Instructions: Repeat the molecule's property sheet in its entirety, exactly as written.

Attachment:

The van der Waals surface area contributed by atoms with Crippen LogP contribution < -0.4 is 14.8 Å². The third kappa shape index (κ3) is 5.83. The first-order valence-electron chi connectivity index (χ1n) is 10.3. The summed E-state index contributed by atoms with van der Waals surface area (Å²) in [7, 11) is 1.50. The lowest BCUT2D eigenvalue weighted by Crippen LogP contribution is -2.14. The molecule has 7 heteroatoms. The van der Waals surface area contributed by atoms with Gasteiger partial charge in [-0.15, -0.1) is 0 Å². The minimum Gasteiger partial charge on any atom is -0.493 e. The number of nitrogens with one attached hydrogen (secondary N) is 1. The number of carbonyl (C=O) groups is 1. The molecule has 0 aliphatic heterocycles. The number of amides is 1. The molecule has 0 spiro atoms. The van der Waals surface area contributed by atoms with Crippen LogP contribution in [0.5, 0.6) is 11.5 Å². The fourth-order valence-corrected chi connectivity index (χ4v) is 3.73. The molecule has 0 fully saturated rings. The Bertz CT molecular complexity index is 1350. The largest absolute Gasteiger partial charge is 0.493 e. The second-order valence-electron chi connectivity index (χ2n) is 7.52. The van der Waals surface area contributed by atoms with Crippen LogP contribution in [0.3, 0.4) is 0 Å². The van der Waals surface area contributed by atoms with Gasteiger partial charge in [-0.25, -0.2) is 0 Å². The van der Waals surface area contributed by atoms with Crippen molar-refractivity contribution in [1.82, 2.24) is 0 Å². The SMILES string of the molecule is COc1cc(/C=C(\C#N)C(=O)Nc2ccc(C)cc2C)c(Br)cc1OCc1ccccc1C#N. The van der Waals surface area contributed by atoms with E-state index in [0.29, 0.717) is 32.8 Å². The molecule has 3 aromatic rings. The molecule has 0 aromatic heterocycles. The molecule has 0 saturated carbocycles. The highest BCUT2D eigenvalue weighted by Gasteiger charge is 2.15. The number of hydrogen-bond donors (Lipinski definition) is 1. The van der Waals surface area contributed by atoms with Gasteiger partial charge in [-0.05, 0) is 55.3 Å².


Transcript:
The van der Waals surface area contributed by atoms with Crippen LogP contribution < -0.4 is 14.8 Å². The third kappa shape index (κ3) is 5.83. The first-order valence-electron chi connectivity index (χ1n) is 10.3. The summed E-state index contributed by atoms with van der Waals surface area (Å²) in [7, 11) is 1.50. The lowest BCUT2D eigenvalue weighted by Crippen LogP contribution is -2.14. The molecule has 7 heteroatoms. The van der Waals surface area contributed by atoms with Gasteiger partial charge in [-0.15, -0.1) is 0 Å². The minimum Gasteiger partial charge on any atom is -0.493 e. The number of nitrogens with one attached hydrogen (secondary N) is 1. The number of carbonyl (C=O) groups is 1. The molecule has 0 aliphatic heterocycles. The number of amides is 1. The molecule has 0 spiro atoms. The van der Waals surface area contributed by atoms with Crippen LogP contribution in [0.5, 0.6) is 11.5 Å². The fourth-order valence-corrected chi connectivity index (χ4v) is 3.73. The molecule has 0 fully saturated rings. The Bertz CT molecular complexity index is 1350. The largest absolute Gasteiger partial charge is 0.493 e. The second-order valence-electron chi connectivity index (χ2n) is 7.52. The van der Waals surface area contributed by atoms with Crippen LogP contribution in [0.3, 0.4) is 0 Å². The van der Waals surface area contributed by atoms with Gasteiger partial charge in [-0.25, -0.2) is 0 Å². The van der Waals surface area contributed by atoms with Crippen molar-refractivity contribution in [1.82, 2.24) is 0 Å². The SMILES string of the molecule is COc1cc(/C=C(\C#N)C(=O)Nc2ccc(C)cc2C)c(Br)cc1OCc1ccccc1C#N. The van der Waals surface area contributed by atoms with E-state index in [0.29, 0.717) is 32.8 Å². The molecule has 3 aromatic rings. The molecule has 0 aromatic heterocycles. The molecule has 0 saturated carbocycles. The highest BCUT2D eigenvalue weighted by Gasteiger charge is 2.15. The number of hydrogen-bond donors (Lipinski definition) is 1. The van der Waals surface area contributed by atoms with Gasteiger partial charge in [-0.05, 0) is 55.3 Å².